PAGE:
Acrylic tanks provide clear window into dark matter detection

October 17, 2018 by Laurel Kellner, Lawrence Berkeley National Laboratory
Sally Shaw, a UC Santa Barbara postdoctoral researcher, stands beside a 12-foot-tall acrylic tank at a manufacturing site in Colorado. The tank was built for the LUX-ZEPLIN dark matter search experiment now under construction in Lead, South Dakota. Credit: LZ Collaboration

Scientists have a new window into the search for dark matter – an acrylic vessel that features a grouping of 12-foot-tall transparent tanks with 1-inch-thick walls.

The tanks, which will surround a central detector for a nearly mile-deep experiment under construction in South Dakota called LUX-ZEPLIN (LZ), will be filled with liquid that produces tiny flashes of light in some particle interactions.

Scientists will track these flashes of light with a data-acquisition system and reconstruct their likely sources. In addition to holding the liquid scintillator, the tanks will also serve as a shield for some unwanted particle "noise" that could interfere with other, sought-after signals, and as a veto system – a sort of lie detector that can help scientists sort out false detections of from a real discovery.

Dark matter, which makes up an estimated 85 percent of all matter in the universe, has never been seen directly, though scientists detect its presence through gravitational effects. The stars in spiral galaxies, for example, have been observed to move around the center at about the same rate even at very different distances, which tells scientists there is something else in play that causes this unexpected effect.

While we don't know what dark matter is composed of, the LZ experiment is designed to hunt for one of the prime suspects – a theorized particle known as a WIMP, or weakly interacting massive particle.

An international collaboration, involving about 250 scientists, engineers, and technicians from 38 institutions, is working on LZ. The U.S. Department of Energy's Lawrence Berkeley National Laboratory (Berkeley Lab) oversees LZ construction and installation. The LZ experiment is expected to begin taking data in 2020.

A diagram showing the components of the acrylic tanks veto system for the LUX-ZEPLIN experiment. The green and blue objects represent the clear acrylic tanks. They will be fitted snugly together and held by a metal base. Credit: LZ Collaboration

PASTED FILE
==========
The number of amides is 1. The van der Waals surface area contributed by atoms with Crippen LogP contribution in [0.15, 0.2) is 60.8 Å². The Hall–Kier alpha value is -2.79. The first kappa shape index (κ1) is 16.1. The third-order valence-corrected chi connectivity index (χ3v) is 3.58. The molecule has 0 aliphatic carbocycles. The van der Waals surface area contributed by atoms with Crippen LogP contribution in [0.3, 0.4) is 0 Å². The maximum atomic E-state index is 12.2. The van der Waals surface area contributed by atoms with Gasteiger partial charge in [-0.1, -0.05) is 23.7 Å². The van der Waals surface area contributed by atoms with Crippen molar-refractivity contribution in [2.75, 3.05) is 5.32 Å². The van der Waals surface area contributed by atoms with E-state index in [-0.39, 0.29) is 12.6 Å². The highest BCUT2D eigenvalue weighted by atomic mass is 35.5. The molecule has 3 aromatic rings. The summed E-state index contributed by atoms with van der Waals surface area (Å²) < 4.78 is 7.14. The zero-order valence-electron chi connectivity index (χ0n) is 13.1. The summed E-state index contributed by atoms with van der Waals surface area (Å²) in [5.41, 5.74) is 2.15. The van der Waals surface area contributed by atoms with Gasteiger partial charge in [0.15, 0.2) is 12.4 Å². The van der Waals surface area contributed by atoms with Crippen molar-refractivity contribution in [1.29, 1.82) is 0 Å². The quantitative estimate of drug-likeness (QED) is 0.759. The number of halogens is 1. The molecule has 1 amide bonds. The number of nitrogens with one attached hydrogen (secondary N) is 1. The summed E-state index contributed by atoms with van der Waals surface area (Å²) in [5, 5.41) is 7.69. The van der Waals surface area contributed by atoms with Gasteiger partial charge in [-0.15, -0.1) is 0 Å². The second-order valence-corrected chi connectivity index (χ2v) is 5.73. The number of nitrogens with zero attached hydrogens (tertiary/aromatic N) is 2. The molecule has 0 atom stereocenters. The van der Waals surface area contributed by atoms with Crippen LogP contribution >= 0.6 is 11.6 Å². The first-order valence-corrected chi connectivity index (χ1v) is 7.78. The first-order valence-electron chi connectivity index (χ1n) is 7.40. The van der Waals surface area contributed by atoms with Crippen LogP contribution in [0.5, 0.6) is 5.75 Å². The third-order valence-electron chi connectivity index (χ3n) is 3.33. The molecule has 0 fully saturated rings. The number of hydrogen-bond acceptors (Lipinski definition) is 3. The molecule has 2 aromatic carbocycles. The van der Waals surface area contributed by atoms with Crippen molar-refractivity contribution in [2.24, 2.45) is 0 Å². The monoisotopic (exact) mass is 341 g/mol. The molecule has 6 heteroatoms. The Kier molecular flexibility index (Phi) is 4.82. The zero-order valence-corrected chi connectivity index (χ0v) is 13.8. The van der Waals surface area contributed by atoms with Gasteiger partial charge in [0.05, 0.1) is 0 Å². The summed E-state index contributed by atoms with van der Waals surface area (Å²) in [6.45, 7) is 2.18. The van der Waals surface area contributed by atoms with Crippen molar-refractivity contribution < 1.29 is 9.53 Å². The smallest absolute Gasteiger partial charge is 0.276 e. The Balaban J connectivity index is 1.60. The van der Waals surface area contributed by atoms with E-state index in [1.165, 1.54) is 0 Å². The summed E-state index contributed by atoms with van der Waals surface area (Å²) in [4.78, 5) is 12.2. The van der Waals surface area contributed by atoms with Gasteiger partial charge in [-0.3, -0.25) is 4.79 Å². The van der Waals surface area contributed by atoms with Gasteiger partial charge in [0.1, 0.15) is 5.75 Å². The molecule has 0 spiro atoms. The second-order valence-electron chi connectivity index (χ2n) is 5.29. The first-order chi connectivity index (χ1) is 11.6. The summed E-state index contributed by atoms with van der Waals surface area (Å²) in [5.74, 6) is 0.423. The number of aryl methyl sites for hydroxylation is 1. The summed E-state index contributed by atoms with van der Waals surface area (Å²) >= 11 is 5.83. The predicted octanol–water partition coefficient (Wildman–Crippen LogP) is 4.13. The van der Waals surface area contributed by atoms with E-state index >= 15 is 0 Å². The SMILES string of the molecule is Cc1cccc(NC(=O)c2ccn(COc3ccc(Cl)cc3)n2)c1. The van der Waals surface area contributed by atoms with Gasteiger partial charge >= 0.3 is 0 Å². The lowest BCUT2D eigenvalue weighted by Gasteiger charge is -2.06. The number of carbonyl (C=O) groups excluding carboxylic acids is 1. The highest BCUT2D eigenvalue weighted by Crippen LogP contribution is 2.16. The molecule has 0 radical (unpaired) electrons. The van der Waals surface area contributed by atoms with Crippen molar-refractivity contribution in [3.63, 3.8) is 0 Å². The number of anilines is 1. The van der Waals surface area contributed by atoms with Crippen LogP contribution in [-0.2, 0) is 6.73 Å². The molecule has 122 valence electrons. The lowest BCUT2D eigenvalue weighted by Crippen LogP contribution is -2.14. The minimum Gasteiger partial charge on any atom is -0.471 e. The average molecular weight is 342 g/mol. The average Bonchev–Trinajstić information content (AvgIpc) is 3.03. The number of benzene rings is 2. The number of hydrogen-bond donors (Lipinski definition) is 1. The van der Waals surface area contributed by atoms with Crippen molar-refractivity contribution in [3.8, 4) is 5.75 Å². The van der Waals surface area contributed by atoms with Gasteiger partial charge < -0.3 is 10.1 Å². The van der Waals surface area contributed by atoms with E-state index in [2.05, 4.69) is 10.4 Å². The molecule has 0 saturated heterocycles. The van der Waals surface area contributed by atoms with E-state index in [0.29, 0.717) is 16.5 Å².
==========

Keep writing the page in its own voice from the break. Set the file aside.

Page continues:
LZ's acrylic tanks were fashioned in segments in order to fit down the elevator shaft at the Sanford Underground Research Facility (SURF), a former gold mine in Lead, South Dakota. LZ will occupy a newly renovated cavern at SURF that was formerly home to its smaller predecessor, the LUX (Large Underground Xenon) experiment.

LZ is designed to be at least 100 times more sensitive to possible dark matter particle signals than LUX. The veto system formed by the acrylic tanks and a related sequence of light-sensing detectors will improve LZ's ability to rule out non-dark-matter signals.

LZ's four largest acrylic tanks, which are custom-designed and contoured, measure 12.3 feet tall, 7.5 feet wide, and 3.4 feet thick, and weigh 1,500 pounds apiece. Two arrived at SURF earlier this month, and the other two will be delivered within the next month. Six smaller tanks – three that will sit atop the main detector and three that will reside below it – will arrive by the end of the year.

"It looks like a giant lightsaber cut into quarters from the top," said Harry Nelson, a UC Santa Barbara physics professor who oversees the acrylic tanks effort for LZ. Nelson compares the tanks to one of mythical light swords featured in the "Star Wars" science-fiction films. UC Santa Barbara has served as the technical lead for the tanks, overseeing their design, commercial fabrication, testing, and transportation.

Researchers designed a special frame to support and protect the tanks that will allow workers to maneuver the tanks through the complex of tunnels to their resting place. A special rigging attached to this frame will be used to suspend each of the large components below the elevator at SURF for their journey underground. "Each segment will be hung like a holiday ornament from the bottom of the elevator," Nelson said.